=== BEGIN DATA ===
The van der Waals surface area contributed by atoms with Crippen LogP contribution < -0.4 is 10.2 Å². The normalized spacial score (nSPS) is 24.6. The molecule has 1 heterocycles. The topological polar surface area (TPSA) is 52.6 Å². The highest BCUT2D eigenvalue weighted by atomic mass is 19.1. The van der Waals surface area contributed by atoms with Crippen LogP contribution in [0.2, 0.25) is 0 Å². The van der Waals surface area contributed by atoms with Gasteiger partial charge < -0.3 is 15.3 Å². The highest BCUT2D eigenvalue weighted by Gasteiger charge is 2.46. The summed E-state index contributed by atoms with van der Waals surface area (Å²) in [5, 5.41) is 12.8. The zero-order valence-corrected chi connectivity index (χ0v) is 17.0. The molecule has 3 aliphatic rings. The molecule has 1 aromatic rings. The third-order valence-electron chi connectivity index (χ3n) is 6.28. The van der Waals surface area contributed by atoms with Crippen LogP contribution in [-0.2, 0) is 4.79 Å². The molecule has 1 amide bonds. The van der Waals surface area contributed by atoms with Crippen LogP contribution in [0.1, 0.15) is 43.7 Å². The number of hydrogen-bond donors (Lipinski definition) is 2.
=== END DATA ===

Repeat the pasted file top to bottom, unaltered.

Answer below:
The van der Waals surface area contributed by atoms with Crippen LogP contribution < -0.4 is 10.2 Å². The normalized spacial score (nSPS) is 24.6. The molecule has 1 heterocycles. The topological polar surface area (TPSA) is 52.6 Å². The highest BCUT2D eigenvalue weighted by atomic mass is 19.1. The van der Waals surface area contributed by atoms with Crippen LogP contribution in [0.2, 0.25) is 0 Å². The van der Waals surface area contributed by atoms with Gasteiger partial charge < -0.3 is 15.3 Å². The highest BCUT2D eigenvalue weighted by Gasteiger charge is 2.46. The summed E-state index contributed by atoms with van der Waals surface area (Å²) in [5, 5.41) is 12.8. The zero-order valence-corrected chi connectivity index (χ0v) is 17.0. The molecule has 3 aliphatic rings. The molecule has 1 aromatic rings. The third-order valence-electron chi connectivity index (χ3n) is 6.28. The van der Waals surface area contributed by atoms with Crippen LogP contribution in [-0.2, 0) is 4.79 Å². The molecule has 1 amide bonds. The van der Waals surface area contributed by atoms with Crippen LogP contribution in [0.1, 0.15) is 43.7 Å². The number of hydrogen-bond donors (Lipinski definition) is 2.